One thing people find difficulty with is grilling thick chicken breast and making sure it's not dried out or under cooked in the middle, but it's not as hard as you think to be able to make juicy chicken breasts on the grill. You don't need any special items, there aren't any secret techniques, you only need to use your grill. Also, feel free to use any marinades or seasonings you wish. In order to grill thick chicken breast to perfection, the answer comes from using good heat control.
When people complain about chicken on the grill they mostly complain about it being burnt or dried out. Most often, these people leave their grill on high the entire time or put the lid down and walk away and then act like it's a surprise when their overcooked food is overcooked. Believe it or not, you don't go full heat the entire time, but you do start off with it. The 1st Step: Sear both sides of the chicken breast for 2-3 minutes. It doesn't matter if you're grilling thick chicken breast or thin chicken breast, this is the 1st thing you need to do. This gives the chicken its bar marks, adds flavor and texture to the outside, and makes it easier to flip over later without it sticking to the grill as much or at all.
At this point, people tend to make mistakes, whether they leave the temperature at maximum, leave it on for too long, take the chicken off too early, or whatever it may be. One thing to remember about infrared is that it is high heat and you should not confused it with other lower heat grills you may have used in the past. Other grills might have needed the highest setting with the lid down, but with infrared grills this should be avoided. The 2nd Step: turn the heat to between medium and low and cook both sides for 5-10 minutes each. The amount of time depends on how thick the chicken breast is, with thicker taking more time and thinner taking less. You might be tempted to put the lid down during this step, but this is not recommended. With the lid down, the temperature inside the grill will increase and it will be similar to leaving the grill on high. Instead, leave the lid up and wait until it has cooked enough. You don't need to guess on this, we have a few ways of telling if the chicken is ready or not.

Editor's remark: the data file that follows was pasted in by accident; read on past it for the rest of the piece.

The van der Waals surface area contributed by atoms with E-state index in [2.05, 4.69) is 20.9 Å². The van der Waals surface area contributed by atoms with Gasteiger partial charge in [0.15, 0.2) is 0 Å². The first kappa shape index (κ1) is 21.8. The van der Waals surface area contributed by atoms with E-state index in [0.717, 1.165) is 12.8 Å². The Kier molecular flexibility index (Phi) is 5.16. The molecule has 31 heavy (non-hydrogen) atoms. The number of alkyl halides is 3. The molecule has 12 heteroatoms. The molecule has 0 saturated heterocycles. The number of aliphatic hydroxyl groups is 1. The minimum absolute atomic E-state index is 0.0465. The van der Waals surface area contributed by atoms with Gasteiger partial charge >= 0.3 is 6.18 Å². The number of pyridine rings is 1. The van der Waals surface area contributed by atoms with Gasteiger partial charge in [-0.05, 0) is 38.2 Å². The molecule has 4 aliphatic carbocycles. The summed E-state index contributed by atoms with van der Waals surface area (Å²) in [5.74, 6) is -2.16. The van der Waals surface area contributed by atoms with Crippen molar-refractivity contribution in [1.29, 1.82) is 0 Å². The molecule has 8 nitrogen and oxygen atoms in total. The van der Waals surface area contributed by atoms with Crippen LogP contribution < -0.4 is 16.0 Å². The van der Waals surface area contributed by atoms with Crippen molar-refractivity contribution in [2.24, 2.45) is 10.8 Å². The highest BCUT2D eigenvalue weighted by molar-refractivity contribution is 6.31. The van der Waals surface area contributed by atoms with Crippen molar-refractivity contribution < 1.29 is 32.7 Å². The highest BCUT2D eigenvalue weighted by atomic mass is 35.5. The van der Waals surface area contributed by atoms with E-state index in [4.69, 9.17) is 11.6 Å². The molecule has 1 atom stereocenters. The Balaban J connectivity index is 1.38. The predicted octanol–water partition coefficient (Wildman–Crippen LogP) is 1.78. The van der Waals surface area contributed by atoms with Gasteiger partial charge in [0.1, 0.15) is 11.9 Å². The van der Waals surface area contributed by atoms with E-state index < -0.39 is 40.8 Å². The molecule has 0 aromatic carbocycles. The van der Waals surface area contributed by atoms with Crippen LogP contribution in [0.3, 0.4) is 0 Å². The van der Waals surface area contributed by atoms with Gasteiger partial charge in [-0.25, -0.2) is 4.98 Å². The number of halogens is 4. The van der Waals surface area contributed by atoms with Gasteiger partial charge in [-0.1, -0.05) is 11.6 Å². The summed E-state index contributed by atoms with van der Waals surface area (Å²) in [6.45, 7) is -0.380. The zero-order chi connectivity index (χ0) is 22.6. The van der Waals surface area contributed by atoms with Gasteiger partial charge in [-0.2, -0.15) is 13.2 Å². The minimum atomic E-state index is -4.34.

This last part might be the most important. Some people follow the correct heat control steps and still end up with overcooked or under cooked chicken because they can't tell if it's done or not. Luckily, there are multiple ways to tell if it has finished cooking or not, but unfortunately, it's more art than science. The 3rd Step: a) use tongs to gently squeeze the chicken in the thickest part and feel how much resistance you get. If it feels very squishy, it's underdone. If it's less squishy with a bit more firmness, it should be just right. If it feels more rubbery or tough, it's over done. This method has the major flaw of needing practice and building a feel for it quite literally, but you can supplement it with the other methods. b) use a fork and poke the chicken breast in the thickest part to see if clear juices come out. If these are not clear, then it is not ready yet. This also leaves a little bit to chance, but the last method is sure fire for determining if it's done or not. c) cut into the chicken at the thickest part with knife and pull it apart to see if the inside has cooked fully or not. If it's all opaque and white, it's done, but if part of it is still more pink and a little see-through, it needs more time. While this method is the surefire way to determine if your chicken is done or not, it does ruin the presentation of the item and it's hard to hide forever (sure you can serve it upside down, but after a while it's going to be found as the person eats it). This is why the other two methods are recommended over this last one, but if you can't tell, it's better to do the last one and know for sure than to serve under cooked chicken.
The inside should look like this when it's finished
- Sear both sides on high for 2-3 minutes
- Lower the heat and cook for 5-10 minutes, depending on thickness
- Use tongs, a fork, or a knife to determine if the chicken is done or not and cook longer if it is still pinkish in the middle.